36 Meyer, notes on GPO staff meeting, 25 Jan. 1966, p. 3; TWXs, Mathews to SSD, Attn: Col. Billy J. McCarroll, GP-7506, 31 March, and GP-7544, 6 May 1966; TWX, Mgr., Manned Space Flight Support Ops. [Maj. Gen. Leighton I. Davis], Patrick AFB, Fla., to AIG 7106 [Address Indicator Grouping, which indicates distribution No. 7016, in this case about 50 addressees], DDMA 63161, 17 May 1966; Kathryn A. Lansdowne, telephone interview, 7 Aug. 1973; Meyer notes, 18 May 1966, p. 1; letter, Schneider to Preston, 11 April 1966.

37 TWX, Mathews to SSD, Attn: Col. John B. Hudson, GV-12434, 18 May 1966; TWX, Alibrando to MSC for Paul P. Haney and to KSC for John W. King and Gordon L. Harris, M-N-382, 19 May 1966.

38 Meyer notes, 18 May 1966, p. 1; Meyer, notes on NASA/MAC management meeting, 19 May 1966, p. 1.

39 Meyer, notes on GPO staff meeting, 26 April 1966, p. 2; memo, Mathews to dist., "Gemini IX Agena parking orbit," GV-66431, 13 May 1966; memo, Mathews to Dep. Dir., "Notes regarding reentry from orbit for proposed Gemini IX-A backup mission," GV-66447, 26 May 1966; TWX, Mathews to SSD, Attn: Col. Robert R. Hull, and McDonnell, Attn: Burke, "Gemini IX-A and Gemini IX-B (Backup Mission) Targeting Conditions," GV-12447,27 May 1966.

40 Memo, Robert C. Seamans, Jr., for record, "Selection of Gemini IX Mission Objectives," 31 May 1966.

41 Keehn interview.

42 Ibid.; "SLV-3, Flight Evaluation Report," pp. 2-1, -3; Dugald O. Black, telephone interview, 30 March 1970.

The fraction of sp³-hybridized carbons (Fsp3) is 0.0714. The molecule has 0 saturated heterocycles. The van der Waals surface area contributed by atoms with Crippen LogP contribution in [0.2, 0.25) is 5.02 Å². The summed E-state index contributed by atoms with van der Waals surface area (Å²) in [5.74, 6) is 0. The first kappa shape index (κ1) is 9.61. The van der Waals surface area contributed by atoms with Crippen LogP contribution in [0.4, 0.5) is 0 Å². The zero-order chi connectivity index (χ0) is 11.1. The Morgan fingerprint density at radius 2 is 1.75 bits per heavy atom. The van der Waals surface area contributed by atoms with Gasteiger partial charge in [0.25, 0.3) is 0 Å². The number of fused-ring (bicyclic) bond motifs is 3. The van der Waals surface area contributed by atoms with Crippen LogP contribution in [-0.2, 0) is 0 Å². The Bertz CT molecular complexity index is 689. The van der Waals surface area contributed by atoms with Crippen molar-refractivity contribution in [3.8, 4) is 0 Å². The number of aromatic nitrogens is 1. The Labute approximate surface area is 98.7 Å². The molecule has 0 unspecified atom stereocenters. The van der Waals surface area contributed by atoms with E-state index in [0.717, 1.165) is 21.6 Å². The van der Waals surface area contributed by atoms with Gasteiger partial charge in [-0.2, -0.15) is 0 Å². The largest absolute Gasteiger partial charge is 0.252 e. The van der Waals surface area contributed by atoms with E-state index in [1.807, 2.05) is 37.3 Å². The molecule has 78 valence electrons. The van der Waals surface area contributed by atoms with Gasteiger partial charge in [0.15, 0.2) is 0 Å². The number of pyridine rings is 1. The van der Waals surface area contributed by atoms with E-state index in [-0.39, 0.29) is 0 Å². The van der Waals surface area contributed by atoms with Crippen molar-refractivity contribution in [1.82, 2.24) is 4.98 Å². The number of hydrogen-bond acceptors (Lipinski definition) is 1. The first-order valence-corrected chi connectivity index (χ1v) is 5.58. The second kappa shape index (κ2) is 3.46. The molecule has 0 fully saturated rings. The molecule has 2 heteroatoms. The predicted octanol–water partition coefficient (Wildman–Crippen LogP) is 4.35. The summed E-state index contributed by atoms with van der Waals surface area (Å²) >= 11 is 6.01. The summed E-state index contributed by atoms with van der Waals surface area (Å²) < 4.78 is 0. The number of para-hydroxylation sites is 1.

43 Nolan and Keehn interviews; Jerome B. Hammack, interview, Houston, 19 Aug1966; "Gemini Agena Target Vehicle 5004," pp. vii, viii, 3-12, 4-1.

44 "Gemini IX-A Mission Report," pp. 5-149, -150, -151; Gemini 9A News Center Releases Nos. 17, 18, and 19, I June 1966; "Gemini 9A Postponement Press Briefing," 1 June 1966; "Gemini 9A Pre-Mission Update Conference," 2 June 1966; Malik and Souris, Gemini Technical Summary, p. 343; [Ivan D. Ertel], Gemini IX-A: Rendezvous Mission, MSC Fact Sheet No. 291-F (Houston, August 1966); Lt. Col. Alexander C. Kuras and Col. John G. Albert, "Gemini-Titan Technical Summary," 24 Jan. 1967, pp. 147-48; Gemini-Titan II Air Force Launch Vehicle Press Handbook (Martin-Baltimore, Manned Space Flight, 2nd ed. rev.,1966), p. D-16; TWX, Edmond C. Buckley to Goddard, Attn: John F. Clark, to MSC, Attn: Gilruth, and Patrick AFB, Attn: Maj. Gen. Vincent G. Huston, "Guidance System Update Failure on GT-9 Mission," TD-7122, 3 June 1966; quote confirmed by telephone with Stafford, 26 July 1973.

Previous Next Index